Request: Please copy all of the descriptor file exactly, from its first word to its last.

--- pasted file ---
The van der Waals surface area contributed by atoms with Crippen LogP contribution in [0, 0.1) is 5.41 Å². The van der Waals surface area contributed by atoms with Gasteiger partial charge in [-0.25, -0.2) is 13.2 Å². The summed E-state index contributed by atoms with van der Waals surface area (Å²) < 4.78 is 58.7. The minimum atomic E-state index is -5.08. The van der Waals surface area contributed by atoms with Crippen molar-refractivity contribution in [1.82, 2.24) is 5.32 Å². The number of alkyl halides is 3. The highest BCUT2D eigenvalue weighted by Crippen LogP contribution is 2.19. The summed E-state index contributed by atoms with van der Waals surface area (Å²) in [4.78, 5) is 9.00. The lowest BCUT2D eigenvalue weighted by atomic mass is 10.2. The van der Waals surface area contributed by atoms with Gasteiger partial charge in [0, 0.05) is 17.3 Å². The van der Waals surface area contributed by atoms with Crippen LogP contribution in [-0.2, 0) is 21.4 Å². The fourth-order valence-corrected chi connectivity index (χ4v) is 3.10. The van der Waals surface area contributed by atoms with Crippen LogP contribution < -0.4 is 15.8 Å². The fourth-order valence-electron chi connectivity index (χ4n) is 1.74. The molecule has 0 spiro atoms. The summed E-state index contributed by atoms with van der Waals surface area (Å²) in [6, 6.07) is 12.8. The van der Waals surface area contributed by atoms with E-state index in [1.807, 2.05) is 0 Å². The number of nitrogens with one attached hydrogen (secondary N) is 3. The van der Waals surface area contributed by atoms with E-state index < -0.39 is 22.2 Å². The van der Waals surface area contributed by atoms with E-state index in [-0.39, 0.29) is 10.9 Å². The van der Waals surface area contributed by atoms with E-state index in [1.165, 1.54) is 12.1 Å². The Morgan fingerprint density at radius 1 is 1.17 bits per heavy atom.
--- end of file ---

The van der Waals surface area contributed by atoms with Crippen LogP contribution in [0, 0.1) is 5.41 Å². The van der Waals surface area contributed by atoms with Gasteiger partial charge in [-0.25, -0.2) is 13.2 Å². The summed E-state index contributed by atoms with van der Waals surface area (Å²) < 4.78 is 58.7. The minimum atomic E-state index is -5.08. The van der Waals surface area contributed by atoms with Crippen molar-refractivity contribution in [1.82, 2.24) is 5.32 Å². The number of alkyl halides is 3. The highest BCUT2D eigenvalue weighted by Crippen LogP contribution is 2.19. The summed E-state index contributed by atoms with van der Waals surface area (Å²) in [4.78, 5) is 9.00. The lowest BCUT2D eigenvalue weighted by atomic mass is 10.2. The van der Waals surface area contributed by atoms with Gasteiger partial charge in [0, 0.05) is 17.3 Å². The van der Waals surface area contributed by atoms with Crippen LogP contribution in [-0.2, 0) is 21.4 Å². The fourth-order valence-corrected chi connectivity index (χ4v) is 3.10. The van der Waals surface area contributed by atoms with Crippen LogP contribution < -0.4 is 15.8 Å². The fourth-order valence-electron chi connectivity index (χ4n) is 1.74. The molecule has 0 spiro atoms. The summed E-state index contributed by atoms with van der Waals surface area (Å²) in [6, 6.07) is 12.8. The van der Waals surface area contributed by atoms with E-state index in [1.807, 2.05) is 0 Å². The number of nitrogens with one attached hydrogen (secondary N) is 3. The van der Waals surface area contributed by atoms with E-state index < -0.39 is 22.2 Å². The van der Waals surface area contributed by atoms with E-state index in [-0.39, 0.29) is 10.9 Å². The van der Waals surface area contributed by atoms with E-state index in [1.165, 1.54) is 12.1 Å². The Morgan fingerprint density at radius 1 is 1.17 bits per heavy atom.